I am sure that when you were researching what to eat in Thailand, you weren’t expecting to see or even consider eating insects in Thailand or maybe even eating scorpions.

Although they might not sound like the most appealing thing to eat in Bangkok, insects are practically sold at every food market in the city. Not for the faint of heart, these protein-filled snacks can be ordered with your meal or eaten alone.

Most street food stalls will sell anywhere from five to ten different types of bugs. You’ll find crickets, worms, water bugs, grasshoppers, scorpions, cockroaches, and even spiders! These bugs are often sold deep-fried, which gives them a crunchy, crispy texture.

Once you order a bag of your favorite friend insects, the vendor will spritz them with soy sauce and sprinkle them with salt and pepper.

My insider tip is to start with the fried crickets. These are really easy to eat and actually taste good. From here, work your way up the bug cart. But whatever you do, DO NOT eat the water beetle…that was the most disgusting thing ever.

man holding a locust- eating bugs in Thailand

The flavor of each bug varies, depending on the size as well as the type. Grasshoppers usually take on the flavor of the spices they are cooked in, so it’s a great option if you haven’t tried insects before.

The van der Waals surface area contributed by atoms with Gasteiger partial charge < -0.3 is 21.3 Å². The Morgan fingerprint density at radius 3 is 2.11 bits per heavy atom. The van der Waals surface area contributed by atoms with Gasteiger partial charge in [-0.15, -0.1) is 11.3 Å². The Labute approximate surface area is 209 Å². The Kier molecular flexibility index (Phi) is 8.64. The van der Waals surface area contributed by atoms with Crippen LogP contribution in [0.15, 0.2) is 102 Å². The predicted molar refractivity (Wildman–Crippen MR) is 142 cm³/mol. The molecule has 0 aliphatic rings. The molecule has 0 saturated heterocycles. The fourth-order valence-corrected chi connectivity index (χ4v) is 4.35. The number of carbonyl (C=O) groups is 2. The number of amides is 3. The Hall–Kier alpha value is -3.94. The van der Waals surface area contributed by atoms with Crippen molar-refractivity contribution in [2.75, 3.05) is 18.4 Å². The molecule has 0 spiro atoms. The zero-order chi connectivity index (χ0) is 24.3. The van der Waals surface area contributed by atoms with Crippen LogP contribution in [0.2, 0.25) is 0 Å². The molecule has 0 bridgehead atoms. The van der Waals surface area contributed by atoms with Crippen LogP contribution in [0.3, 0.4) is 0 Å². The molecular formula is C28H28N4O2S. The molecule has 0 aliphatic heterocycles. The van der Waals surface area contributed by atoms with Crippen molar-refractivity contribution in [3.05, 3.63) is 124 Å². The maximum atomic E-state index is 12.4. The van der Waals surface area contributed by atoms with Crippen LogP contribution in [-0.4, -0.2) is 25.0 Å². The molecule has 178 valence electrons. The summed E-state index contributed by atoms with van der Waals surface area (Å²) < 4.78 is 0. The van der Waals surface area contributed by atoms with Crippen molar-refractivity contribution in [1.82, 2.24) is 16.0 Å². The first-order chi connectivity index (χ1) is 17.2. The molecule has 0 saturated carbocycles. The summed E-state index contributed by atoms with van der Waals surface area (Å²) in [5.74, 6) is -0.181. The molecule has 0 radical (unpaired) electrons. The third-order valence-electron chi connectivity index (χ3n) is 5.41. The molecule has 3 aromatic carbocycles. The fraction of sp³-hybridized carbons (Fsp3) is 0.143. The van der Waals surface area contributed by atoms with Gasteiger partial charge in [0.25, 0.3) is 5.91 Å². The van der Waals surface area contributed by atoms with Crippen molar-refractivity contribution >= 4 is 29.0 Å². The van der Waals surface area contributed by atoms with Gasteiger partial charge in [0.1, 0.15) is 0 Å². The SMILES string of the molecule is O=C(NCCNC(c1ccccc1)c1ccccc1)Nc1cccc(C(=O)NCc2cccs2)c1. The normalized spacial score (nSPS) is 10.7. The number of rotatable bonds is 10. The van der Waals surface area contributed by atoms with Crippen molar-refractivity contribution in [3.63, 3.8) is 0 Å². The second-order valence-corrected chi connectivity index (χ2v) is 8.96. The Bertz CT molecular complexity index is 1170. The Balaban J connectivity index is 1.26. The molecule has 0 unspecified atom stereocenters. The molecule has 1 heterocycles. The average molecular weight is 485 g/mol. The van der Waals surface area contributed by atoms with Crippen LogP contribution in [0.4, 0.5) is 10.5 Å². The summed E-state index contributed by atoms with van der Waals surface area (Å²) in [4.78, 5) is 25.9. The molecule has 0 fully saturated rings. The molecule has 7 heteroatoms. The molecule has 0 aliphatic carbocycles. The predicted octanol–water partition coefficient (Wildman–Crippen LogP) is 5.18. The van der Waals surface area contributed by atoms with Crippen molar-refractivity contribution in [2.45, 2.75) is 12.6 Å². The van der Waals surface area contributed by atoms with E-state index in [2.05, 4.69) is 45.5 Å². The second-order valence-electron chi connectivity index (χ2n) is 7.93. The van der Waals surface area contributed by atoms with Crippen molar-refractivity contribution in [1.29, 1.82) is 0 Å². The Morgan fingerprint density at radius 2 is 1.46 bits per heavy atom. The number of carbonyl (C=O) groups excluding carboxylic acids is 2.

On the other hand, silkworms, bamboo worms, and cockroaches are usually meatier and have more of a bug-like flavor. I only ate a fried grasshopper, while Adam ate the entire bug cart. Yes, he ate one of each insect on the cart.

If you are on the hunt to eat bugs in Bangkok, head to Khao San Road. Here you can easily find them. If you are traveling to Thailand on a budget, fried insects are not the cheapest thing to eat in Bangkok.

tourists standing with a durian vendor in Thailand - Foods to try in Bangkok

9. Durian

Durian has a reputation around the world as one of the most disgusting fruits known to humans. That’s because this giant, spiky fruit has a very foul odor.

Many people describe the smell of durian like rotten eggs, raw sewage, or even expired cheese. One whiff of durian, and you won’t believe that it’s actually edible! Although you might need refined tastebuds to enjoy the flavor, it’s worth a sample if you’re an adventurous eater.

Some people will tell you not to let its stench deter you from trying it because it doesn’t taste anything like it smells and claim it has a custard-like texture with hints of hazelnut and apricot. However, we thought it tasted like a rotting onion in a dirty old sock.

Durian is one of those things you have to eat for yourself and let your tastebuds decide how it tastes. Some people love it and others don’t.

Just be careful where you eat them! Due to their strong smell, durian is often prohibited in public spaces. When taking a taxi in Thailand and other public transportation, you will see no durian stickers.

Nutella Thai Pancake similar to Thai crepes cheap food in Bangkok

10. Thai Pancake

For a sweet treat, order a Thai Pancake or Roti while visiting Bangkok. Although it looks like a crepe and is sometimes called Thai crepes, Thai Pancakes are much more elaborate and decadent.